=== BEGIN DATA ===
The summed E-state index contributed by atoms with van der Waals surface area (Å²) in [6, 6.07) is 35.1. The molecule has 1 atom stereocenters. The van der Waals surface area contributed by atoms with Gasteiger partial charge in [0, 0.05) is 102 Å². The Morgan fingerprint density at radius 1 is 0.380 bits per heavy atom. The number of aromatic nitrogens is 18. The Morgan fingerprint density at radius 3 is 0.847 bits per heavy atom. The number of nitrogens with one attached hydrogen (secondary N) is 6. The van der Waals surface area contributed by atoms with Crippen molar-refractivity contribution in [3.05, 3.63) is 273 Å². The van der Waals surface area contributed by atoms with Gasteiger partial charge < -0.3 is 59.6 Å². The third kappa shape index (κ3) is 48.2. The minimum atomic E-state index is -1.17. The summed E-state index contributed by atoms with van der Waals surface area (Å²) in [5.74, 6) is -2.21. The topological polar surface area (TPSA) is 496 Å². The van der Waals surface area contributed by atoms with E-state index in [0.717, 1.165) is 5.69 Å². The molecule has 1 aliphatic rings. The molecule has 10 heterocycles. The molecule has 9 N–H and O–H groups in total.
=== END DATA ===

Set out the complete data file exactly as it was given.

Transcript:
The summed E-state index contributed by atoms with van der Waals surface area (Å²) in [6, 6.07) is 35.1. The molecule has 1 atom stereocenters. The van der Waals surface area contributed by atoms with Gasteiger partial charge in [0, 0.05) is 102 Å². The Morgan fingerprint density at radius 1 is 0.380 bits per heavy atom. The number of aromatic nitrogens is 18. The Morgan fingerprint density at radius 3 is 0.847 bits per heavy atom. The number of nitrogens with one attached hydrogen (secondary N) is 6. The van der Waals surface area contributed by atoms with Crippen molar-refractivity contribution in [3.05, 3.63) is 273 Å². The van der Waals surface area contributed by atoms with Gasteiger partial charge < -0.3 is 59.6 Å². The third kappa shape index (κ3) is 48.2. The minimum atomic E-state index is -1.17. The summed E-state index contributed by atoms with van der Waals surface area (Å²) in [5.74, 6) is -2.21. The topological polar surface area (TPSA) is 496 Å². The van der Waals surface area contributed by atoms with E-state index in [0.717, 1.165) is 5.69 Å². The molecule has 1 aliphatic rings. The molecule has 10 heterocycles. The molecule has 9 N–H and O–H groups in total.